As the Class of 2014 listened intently to SWAT Commander James Steffens’ explanation of how the tactical team works, an unknown man in the group grabbed a woman, dragging her screaming into the street. A police car arrived with lights and sirens. Gunshots were exchanged until a flash bang grenade suddenly exploded 50 feet away. As the Sheriff’s SWAT team descended on the suspect from the Bearcat armored vehicle, the suspected kidnapper dropped to the pavement and gave up without further shots being fired. In a few short seconds the class, as well as local media who were present, had a first-hand example of the dangerous and highly charged situations faced by the team members.
This was only one of many experiences had by the Class of 2014. The day started with an intense robbery scenario in which each member of the class was assigned a law enforcement job, with the responsibility of figuring out the best course of action to respond to the dangerous situation. The class was broken into five teams, and each team later explained how they responded, what assets they employed, and why they took the actions they did. Sheriff Nocco and his entire command staff watched and listened as the teams de-briefed.
As the morning progressed the Sheriff discussed the issues facing his agency, followed by another enlightening panel discussion. The panel took the class through a criminal case from beginning to end, with Chiefs Kim Bogart (NPRPD) and Ray Velboom (DCPD) explaining the arrest procedure. Booking and detentions issues were discussed by Col. Harrington (PSO) with the prosecution and defense positions detailed by State Attorney Bernie McCabe and Public Defender Bob Dillinger. The first appearance hearing was discussed by County Judge Candy VanDercar, and the case was then concluded through plea negotiations with Circuit Judge Shawn Crane.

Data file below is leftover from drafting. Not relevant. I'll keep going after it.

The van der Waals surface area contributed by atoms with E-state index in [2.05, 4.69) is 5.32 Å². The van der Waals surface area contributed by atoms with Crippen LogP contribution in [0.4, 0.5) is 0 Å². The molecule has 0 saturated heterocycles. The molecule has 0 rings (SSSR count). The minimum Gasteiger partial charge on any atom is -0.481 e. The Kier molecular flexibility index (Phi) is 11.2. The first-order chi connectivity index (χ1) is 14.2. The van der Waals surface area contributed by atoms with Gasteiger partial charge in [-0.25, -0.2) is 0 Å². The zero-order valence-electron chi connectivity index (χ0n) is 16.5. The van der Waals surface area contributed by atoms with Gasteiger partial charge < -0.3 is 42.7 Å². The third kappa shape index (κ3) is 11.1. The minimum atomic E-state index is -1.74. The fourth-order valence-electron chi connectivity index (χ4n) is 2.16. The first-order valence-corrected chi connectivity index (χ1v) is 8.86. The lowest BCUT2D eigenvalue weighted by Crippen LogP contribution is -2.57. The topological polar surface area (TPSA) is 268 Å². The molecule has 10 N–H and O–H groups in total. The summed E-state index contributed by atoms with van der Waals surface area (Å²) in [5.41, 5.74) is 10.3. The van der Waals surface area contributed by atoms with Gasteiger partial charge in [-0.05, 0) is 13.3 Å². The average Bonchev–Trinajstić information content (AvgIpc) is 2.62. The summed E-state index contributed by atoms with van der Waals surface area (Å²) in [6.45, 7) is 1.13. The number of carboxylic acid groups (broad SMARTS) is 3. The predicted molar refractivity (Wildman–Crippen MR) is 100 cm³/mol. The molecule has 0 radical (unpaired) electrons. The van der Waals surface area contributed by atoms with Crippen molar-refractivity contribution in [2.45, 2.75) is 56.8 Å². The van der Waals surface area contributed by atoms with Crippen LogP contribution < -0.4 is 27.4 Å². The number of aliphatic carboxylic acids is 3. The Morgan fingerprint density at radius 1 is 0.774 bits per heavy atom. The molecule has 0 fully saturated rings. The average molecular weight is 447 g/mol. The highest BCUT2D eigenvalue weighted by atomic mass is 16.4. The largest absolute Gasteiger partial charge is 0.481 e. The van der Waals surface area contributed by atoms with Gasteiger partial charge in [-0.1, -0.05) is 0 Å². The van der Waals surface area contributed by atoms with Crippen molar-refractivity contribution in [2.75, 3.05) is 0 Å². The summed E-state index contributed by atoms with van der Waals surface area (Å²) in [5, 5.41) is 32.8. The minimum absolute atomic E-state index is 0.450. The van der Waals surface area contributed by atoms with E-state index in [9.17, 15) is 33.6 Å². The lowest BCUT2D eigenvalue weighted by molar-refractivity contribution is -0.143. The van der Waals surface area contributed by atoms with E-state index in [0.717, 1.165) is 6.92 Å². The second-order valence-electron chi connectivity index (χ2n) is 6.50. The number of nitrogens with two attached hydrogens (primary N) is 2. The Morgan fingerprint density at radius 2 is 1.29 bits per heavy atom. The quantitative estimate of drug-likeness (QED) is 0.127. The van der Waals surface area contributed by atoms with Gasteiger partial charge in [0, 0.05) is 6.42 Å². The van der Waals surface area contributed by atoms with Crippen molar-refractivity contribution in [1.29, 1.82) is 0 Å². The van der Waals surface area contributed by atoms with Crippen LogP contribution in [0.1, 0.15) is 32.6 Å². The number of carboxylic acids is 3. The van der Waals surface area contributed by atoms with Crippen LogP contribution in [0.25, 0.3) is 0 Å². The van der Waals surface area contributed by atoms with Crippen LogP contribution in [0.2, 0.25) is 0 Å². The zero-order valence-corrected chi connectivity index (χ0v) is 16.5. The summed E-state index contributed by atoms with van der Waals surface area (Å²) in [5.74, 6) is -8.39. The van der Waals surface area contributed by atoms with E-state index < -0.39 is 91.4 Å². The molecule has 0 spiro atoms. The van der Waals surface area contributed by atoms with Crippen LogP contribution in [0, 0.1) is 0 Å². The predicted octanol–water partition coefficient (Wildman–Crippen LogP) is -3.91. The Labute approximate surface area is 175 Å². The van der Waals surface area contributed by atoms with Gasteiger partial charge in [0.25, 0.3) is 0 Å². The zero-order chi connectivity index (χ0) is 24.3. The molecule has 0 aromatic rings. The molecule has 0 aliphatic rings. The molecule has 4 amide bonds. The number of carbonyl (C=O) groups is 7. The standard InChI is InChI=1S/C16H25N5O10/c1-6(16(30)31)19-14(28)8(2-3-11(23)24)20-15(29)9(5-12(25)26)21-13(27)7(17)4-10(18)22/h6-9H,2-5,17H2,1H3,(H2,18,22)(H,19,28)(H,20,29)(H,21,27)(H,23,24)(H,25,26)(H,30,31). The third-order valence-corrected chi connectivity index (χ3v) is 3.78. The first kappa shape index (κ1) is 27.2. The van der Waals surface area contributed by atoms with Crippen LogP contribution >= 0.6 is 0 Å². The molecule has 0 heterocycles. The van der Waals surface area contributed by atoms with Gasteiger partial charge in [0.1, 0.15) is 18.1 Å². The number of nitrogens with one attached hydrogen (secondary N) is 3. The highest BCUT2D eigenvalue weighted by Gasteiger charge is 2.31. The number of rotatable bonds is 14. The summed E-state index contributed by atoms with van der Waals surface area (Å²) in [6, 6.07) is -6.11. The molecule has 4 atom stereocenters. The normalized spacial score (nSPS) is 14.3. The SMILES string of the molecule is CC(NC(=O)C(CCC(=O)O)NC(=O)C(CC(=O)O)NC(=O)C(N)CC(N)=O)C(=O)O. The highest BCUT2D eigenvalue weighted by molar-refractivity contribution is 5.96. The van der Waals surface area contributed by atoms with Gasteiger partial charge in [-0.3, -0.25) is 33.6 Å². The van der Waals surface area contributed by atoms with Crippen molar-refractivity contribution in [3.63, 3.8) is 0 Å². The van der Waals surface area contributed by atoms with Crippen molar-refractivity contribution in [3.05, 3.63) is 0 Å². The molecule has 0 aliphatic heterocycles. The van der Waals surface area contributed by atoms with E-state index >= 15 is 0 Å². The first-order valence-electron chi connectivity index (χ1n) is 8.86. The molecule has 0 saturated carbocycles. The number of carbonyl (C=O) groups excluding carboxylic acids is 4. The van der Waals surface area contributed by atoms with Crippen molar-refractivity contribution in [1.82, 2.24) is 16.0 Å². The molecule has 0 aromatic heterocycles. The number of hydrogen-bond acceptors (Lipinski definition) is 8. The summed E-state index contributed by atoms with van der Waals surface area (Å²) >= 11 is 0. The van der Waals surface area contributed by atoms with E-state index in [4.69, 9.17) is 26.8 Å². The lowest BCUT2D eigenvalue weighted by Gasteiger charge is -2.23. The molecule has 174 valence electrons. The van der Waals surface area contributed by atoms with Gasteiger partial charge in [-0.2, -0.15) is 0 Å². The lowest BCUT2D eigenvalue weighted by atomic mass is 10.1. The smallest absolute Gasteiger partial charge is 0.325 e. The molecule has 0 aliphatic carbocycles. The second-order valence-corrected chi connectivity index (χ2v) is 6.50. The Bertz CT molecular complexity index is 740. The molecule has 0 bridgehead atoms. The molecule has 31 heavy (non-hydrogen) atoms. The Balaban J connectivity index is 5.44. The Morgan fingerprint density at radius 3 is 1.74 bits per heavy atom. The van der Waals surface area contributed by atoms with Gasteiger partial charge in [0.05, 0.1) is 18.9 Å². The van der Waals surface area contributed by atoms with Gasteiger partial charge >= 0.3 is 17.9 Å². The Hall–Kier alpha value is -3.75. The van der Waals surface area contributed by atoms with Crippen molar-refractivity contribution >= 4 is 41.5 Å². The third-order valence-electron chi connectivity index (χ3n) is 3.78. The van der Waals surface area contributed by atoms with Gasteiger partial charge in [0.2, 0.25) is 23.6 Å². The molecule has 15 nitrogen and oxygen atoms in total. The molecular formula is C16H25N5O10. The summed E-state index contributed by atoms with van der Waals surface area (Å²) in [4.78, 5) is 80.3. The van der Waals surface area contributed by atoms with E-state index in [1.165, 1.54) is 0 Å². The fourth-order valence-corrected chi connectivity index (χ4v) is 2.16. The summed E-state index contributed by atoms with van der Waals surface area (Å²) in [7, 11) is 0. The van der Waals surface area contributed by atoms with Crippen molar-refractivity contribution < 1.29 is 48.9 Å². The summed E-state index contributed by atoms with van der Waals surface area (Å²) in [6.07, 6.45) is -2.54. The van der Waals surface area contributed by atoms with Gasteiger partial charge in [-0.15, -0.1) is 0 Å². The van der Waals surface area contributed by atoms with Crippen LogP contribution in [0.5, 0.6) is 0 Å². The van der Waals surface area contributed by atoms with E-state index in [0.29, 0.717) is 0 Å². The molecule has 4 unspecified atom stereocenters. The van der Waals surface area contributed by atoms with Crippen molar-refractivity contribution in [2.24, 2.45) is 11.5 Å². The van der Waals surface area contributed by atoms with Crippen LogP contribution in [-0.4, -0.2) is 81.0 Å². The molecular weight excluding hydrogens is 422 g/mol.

As the morning and afternoon progressed the class learned about the growth of Intelligence Lead Policing and the number of arrests made because of Sheriff Nocco’s implementation of that program. Identity Theft captured their attention next with an outstanding presentation, followed by a look into the world of child abuse and neglect by the Child Protective Investigators.
Many class members commented about the fact they were very happy to get out of jail. After a one and one-half hour walking tour, the consensus was that no one wanted to spend a great deal of time in the housing unit without a key to get out.
Unfortunately, mother nature provided us with a very hot day for the outside exercises, but the entire class managed to do “sweat equity” by visiting the pig farm and agricultural unit, the Missing and Abducted Children’s Command Center, the SWAT Command Center, Aviation and the K-9 kennel. The day ended with an outstanding demonstration of the tracking capabilities of the K-9’s along with a “take-down” of a fleeing person by “Thor.”
As the adrenaline drained from the class following the demonstrations, they returned to the classroom to finalize evaluations, and begin the tough process of choosing their class officers and project. The evaluation forms once again showed the Criminal Justice Day remains a premier day, thanks to the dedication of all the participants. Next year’s event is already in the planning stage with more innovative deomstrations.